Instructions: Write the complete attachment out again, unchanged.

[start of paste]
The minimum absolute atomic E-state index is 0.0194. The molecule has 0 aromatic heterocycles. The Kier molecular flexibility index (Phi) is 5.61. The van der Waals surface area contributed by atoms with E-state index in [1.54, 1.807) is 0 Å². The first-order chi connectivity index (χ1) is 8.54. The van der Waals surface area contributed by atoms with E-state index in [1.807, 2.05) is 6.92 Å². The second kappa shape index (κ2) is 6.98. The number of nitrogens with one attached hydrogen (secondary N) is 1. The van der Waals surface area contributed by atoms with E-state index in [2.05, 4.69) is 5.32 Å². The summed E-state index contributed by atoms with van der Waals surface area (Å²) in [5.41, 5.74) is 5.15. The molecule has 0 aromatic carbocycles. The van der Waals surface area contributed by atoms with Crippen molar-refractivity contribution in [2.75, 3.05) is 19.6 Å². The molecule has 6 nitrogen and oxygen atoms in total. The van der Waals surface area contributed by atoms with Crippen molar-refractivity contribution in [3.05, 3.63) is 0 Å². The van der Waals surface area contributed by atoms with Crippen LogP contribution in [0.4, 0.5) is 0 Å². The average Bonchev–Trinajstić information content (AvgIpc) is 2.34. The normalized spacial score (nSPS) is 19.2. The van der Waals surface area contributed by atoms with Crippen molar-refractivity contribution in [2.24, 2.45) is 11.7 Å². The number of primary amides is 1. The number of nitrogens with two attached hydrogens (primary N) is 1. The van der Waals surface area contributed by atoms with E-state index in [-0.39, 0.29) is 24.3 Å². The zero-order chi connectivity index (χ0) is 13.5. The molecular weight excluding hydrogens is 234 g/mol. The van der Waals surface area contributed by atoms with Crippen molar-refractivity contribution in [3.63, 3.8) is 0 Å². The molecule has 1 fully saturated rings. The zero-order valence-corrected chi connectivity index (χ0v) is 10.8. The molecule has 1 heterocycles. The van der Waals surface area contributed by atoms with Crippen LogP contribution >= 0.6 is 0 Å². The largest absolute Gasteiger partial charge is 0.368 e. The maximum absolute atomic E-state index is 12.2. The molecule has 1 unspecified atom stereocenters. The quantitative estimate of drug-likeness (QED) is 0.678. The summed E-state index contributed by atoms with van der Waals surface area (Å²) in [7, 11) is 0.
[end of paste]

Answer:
The minimum absolute atomic E-state index is 0.0194. The molecule has 0 aromatic heterocycles. The Kier molecular flexibility index (Phi) is 5.61. The van der Waals surface area contributed by atoms with E-state index in [1.54, 1.807) is 0 Å². The first-order chi connectivity index (χ1) is 8.54. The van der Waals surface area contributed by atoms with E-state index in [1.807, 2.05) is 6.92 Å². The second kappa shape index (κ2) is 6.98. The number of nitrogens with one attached hydrogen (secondary N) is 1. The van der Waals surface area contributed by atoms with E-state index in [2.05, 4.69) is 5.32 Å². The summed E-state index contributed by atoms with van der Waals surface area (Å²) in [5.41, 5.74) is 5.15. The molecule has 0 aromatic carbocycles. The van der Waals surface area contributed by atoms with Crippen molar-refractivity contribution in [2.75, 3.05) is 19.6 Å². The molecule has 6 nitrogen and oxygen atoms in total. The van der Waals surface area contributed by atoms with Crippen molar-refractivity contribution in [3.05, 3.63) is 0 Å². The van der Waals surface area contributed by atoms with Crippen LogP contribution in [0.4, 0.5) is 0 Å². The average Bonchev–Trinajstić information content (AvgIpc) is 2.34. The normalized spacial score (nSPS) is 19.2. The van der Waals surface area contributed by atoms with Crippen molar-refractivity contribution in [2.24, 2.45) is 11.7 Å². The number of primary amides is 1. The number of nitrogens with two attached hydrogens (primary N) is 1. The van der Waals surface area contributed by atoms with E-state index in [-0.39, 0.29) is 24.3 Å². The zero-order chi connectivity index (χ0) is 13.5. The molecular weight excluding hydrogens is 234 g/mol. The van der Waals surface area contributed by atoms with Crippen molar-refractivity contribution in [3.63, 3.8) is 0 Å². The molecule has 1 fully saturated rings. The zero-order valence-corrected chi connectivity index (χ0v) is 10.8. The molecule has 1 heterocycles. The van der Waals surface area contributed by atoms with Crippen LogP contribution >= 0.6 is 0 Å². The largest absolute Gasteiger partial charge is 0.368 e. The maximum absolute atomic E-state index is 12.2. The molecule has 1 unspecified atom stereocenters. The quantitative estimate of drug-likeness (QED) is 0.678. The summed E-state index contributed by atoms with van der Waals surface area (Å²) in [7, 11) is 0.